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Homicide Is a Leading Cause of Pregnancy-Associated Death in Louisiana

Homicide is a leading cause of death among pregnant and postpartum women in Louisiana, according to an analysis of birth and death records from 2016 and 2017. The study, appearing as a research letter in JAMA Pediatrics, was funded by NICHD. The research team was led by Dr. Maeve E. Wallace of Tulane University School of Public Health and Tropical Medicine in New Orleans.

The authors wrote that they undertook their analysis because few studies have looked at non-obstetric causes of death during pregnancy and the year after birth. They analyzed maternal death data from the Louisiana department of health and homicide data for women and girls of reproductive age from a Centers for Disease Control and Prevention database.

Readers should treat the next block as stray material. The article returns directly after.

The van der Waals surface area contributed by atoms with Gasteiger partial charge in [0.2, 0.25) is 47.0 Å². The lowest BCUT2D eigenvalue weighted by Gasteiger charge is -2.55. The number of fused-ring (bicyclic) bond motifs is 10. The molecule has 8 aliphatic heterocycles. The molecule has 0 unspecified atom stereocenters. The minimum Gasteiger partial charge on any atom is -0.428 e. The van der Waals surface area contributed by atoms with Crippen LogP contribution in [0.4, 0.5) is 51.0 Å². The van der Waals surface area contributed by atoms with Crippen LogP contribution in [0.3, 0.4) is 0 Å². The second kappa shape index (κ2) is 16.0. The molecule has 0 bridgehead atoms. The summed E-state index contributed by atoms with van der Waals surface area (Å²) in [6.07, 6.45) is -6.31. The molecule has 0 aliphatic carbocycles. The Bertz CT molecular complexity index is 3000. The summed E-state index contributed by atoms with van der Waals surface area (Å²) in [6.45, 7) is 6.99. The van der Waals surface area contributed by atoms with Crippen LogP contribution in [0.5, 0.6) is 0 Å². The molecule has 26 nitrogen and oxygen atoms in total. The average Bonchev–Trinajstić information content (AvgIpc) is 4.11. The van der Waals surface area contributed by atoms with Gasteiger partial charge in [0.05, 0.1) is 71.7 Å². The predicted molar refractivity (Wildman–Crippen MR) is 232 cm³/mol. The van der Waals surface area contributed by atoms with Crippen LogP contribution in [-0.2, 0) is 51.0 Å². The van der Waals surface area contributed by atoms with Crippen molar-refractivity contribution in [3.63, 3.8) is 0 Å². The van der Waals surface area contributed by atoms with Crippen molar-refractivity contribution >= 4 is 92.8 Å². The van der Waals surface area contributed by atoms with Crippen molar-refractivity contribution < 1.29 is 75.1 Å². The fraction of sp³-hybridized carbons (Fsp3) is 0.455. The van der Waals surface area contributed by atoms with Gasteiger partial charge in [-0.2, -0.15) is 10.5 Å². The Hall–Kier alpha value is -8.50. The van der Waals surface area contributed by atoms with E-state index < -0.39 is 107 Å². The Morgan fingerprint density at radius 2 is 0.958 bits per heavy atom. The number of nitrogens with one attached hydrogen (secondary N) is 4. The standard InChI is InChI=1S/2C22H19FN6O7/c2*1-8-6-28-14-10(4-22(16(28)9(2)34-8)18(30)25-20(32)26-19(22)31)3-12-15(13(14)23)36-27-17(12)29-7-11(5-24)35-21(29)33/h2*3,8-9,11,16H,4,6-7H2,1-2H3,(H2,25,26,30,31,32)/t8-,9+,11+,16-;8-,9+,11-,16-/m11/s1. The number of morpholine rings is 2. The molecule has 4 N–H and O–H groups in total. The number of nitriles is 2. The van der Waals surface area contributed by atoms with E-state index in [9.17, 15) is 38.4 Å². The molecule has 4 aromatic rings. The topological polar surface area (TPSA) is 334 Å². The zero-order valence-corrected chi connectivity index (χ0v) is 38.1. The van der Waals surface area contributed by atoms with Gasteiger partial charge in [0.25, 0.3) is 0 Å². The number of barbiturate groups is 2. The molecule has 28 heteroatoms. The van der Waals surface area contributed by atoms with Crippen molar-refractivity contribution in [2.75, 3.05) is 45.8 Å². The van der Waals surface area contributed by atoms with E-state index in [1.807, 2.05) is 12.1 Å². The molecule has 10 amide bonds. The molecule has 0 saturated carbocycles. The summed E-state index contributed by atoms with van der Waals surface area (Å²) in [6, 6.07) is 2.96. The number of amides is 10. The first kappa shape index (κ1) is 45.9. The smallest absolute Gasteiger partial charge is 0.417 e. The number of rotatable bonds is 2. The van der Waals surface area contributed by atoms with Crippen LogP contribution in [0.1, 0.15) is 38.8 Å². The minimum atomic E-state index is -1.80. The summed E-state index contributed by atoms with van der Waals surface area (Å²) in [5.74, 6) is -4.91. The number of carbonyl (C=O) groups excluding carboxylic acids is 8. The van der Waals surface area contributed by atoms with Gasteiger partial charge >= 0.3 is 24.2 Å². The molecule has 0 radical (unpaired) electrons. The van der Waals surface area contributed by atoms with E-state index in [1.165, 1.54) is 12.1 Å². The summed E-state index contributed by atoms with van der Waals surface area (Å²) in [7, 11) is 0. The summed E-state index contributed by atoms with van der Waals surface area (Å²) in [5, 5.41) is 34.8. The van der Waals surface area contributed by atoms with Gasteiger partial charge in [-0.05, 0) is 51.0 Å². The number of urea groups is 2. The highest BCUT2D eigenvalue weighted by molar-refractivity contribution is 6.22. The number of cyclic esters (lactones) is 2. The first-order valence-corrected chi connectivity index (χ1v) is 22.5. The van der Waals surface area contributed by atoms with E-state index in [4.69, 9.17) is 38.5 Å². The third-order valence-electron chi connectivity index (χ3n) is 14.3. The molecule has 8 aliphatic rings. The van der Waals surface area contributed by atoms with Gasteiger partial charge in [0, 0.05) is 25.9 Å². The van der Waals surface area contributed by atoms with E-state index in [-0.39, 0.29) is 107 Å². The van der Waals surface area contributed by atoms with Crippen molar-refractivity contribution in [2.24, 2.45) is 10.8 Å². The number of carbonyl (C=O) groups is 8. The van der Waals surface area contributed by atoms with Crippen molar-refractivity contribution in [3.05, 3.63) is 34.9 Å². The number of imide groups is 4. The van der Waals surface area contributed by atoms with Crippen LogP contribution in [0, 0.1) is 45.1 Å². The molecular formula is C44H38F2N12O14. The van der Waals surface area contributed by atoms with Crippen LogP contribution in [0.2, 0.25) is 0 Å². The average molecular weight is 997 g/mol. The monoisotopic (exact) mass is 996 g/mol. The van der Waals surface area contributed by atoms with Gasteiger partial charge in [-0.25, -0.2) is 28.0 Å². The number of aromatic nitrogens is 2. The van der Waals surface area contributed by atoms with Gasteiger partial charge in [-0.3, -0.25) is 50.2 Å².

Of the 119 pregnancy-associated deaths for 2016 and 2017 in the state, 13.4 percent (16) were homicides. They estimated that, for every 100,000 women who were pregnant or postpartum, there were 12.9 homicide deaths, which outnumbered deaths from any single obstetric cause, including hypertensive disorders (3.2) and amniotic fluid entering the bloodstream (4.8).

The risk of homicide death was twice as high for women and girls during pregnancy and the postpartum period, compared to women and girls who were not pregnant. Pregnancy and postpartum deaths were highest for women and girls ages 10 to 29.

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Associate Editor: Carla Garnett
Carla.Garnett@nih.gov

Staff Writers:

Eric Bock
Eric.Bock@nih.gov

Dana Talesnik
Dana.Talesnik@nih.gov

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